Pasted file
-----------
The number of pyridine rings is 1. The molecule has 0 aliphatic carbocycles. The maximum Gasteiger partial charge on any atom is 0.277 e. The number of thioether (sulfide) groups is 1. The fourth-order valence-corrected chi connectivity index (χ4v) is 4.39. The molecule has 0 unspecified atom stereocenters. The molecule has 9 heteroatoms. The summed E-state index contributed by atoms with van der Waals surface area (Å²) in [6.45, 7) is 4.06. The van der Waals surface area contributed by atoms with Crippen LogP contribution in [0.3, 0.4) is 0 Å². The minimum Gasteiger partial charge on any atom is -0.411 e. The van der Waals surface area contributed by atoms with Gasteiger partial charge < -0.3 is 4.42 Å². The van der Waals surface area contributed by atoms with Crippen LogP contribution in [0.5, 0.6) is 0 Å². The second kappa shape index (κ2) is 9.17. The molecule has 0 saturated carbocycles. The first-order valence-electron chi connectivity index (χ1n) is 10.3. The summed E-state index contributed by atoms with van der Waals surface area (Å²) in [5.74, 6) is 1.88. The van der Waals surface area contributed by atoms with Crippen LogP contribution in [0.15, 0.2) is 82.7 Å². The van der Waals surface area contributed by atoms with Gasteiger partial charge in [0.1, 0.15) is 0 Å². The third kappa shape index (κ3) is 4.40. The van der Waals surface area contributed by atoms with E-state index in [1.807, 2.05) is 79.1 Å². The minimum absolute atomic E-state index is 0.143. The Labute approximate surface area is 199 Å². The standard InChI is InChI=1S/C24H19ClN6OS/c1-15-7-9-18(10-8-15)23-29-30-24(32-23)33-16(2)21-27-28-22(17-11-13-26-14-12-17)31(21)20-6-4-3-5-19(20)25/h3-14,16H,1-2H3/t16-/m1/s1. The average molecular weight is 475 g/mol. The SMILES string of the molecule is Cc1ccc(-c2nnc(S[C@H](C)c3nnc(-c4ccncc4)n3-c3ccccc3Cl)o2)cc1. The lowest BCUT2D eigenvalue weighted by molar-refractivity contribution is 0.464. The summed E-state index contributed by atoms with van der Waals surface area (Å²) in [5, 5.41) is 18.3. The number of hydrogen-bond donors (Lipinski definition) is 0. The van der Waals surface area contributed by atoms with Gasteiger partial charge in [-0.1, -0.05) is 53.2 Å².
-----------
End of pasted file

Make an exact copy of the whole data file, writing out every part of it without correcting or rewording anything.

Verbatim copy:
The number of pyridine rings is 1. The molecule has 0 aliphatic carbocycles. The maximum Gasteiger partial charge on any atom is 0.277 e. The number of thioether (sulfide) groups is 1. The fourth-order valence-corrected chi connectivity index (χ4v) is 4.39. The molecule has 0 unspecified atom stereocenters. The molecule has 9 heteroatoms. The summed E-state index contributed by atoms with van der Waals surface area (Å²) in [6.45, 7) is 4.06. The van der Waals surface area contributed by atoms with Crippen LogP contribution in [0.3, 0.4) is 0 Å². The minimum Gasteiger partial charge on any atom is -0.411 e. The van der Waals surface area contributed by atoms with Gasteiger partial charge < -0.3 is 4.42 Å². The van der Waals surface area contributed by atoms with Crippen LogP contribution in [0.5, 0.6) is 0 Å². The second kappa shape index (κ2) is 9.17. The molecule has 0 saturated carbocycles. The first-order valence-electron chi connectivity index (χ1n) is 10.3. The summed E-state index contributed by atoms with van der Waals surface area (Å²) in [5.74, 6) is 1.88. The van der Waals surface area contributed by atoms with Crippen LogP contribution in [0.15, 0.2) is 82.7 Å². The van der Waals surface area contributed by atoms with Gasteiger partial charge in [0.1, 0.15) is 0 Å². The third kappa shape index (κ3) is 4.40. The van der Waals surface area contributed by atoms with E-state index in [1.807, 2.05) is 79.1 Å². The minimum absolute atomic E-state index is 0.143. The Labute approximate surface area is 199 Å². The standard InChI is InChI=1S/C24H19ClN6OS/c1-15-7-9-18(10-8-15)23-29-30-24(32-23)33-16(2)21-27-28-22(17-11-13-26-14-12-17)31(21)20-6-4-3-5-19(20)25/h3-14,16H,1-2H3/t16-/m1/s1. The average molecular weight is 475 g/mol. The SMILES string of the molecule is Cc1ccc(-c2nnc(S[C@H](C)c3nnc(-c4ccncc4)n3-c3ccccc3Cl)o2)cc1. The lowest BCUT2D eigenvalue weighted by molar-refractivity contribution is 0.464. The summed E-state index contributed by atoms with van der Waals surface area (Å²) in [5, 5.41) is 18.3. The number of hydrogen-bond donors (Lipinski definition) is 0. The van der Waals surface area contributed by atoms with Gasteiger partial charge in [-0.1, -0.05) is 53.2 Å².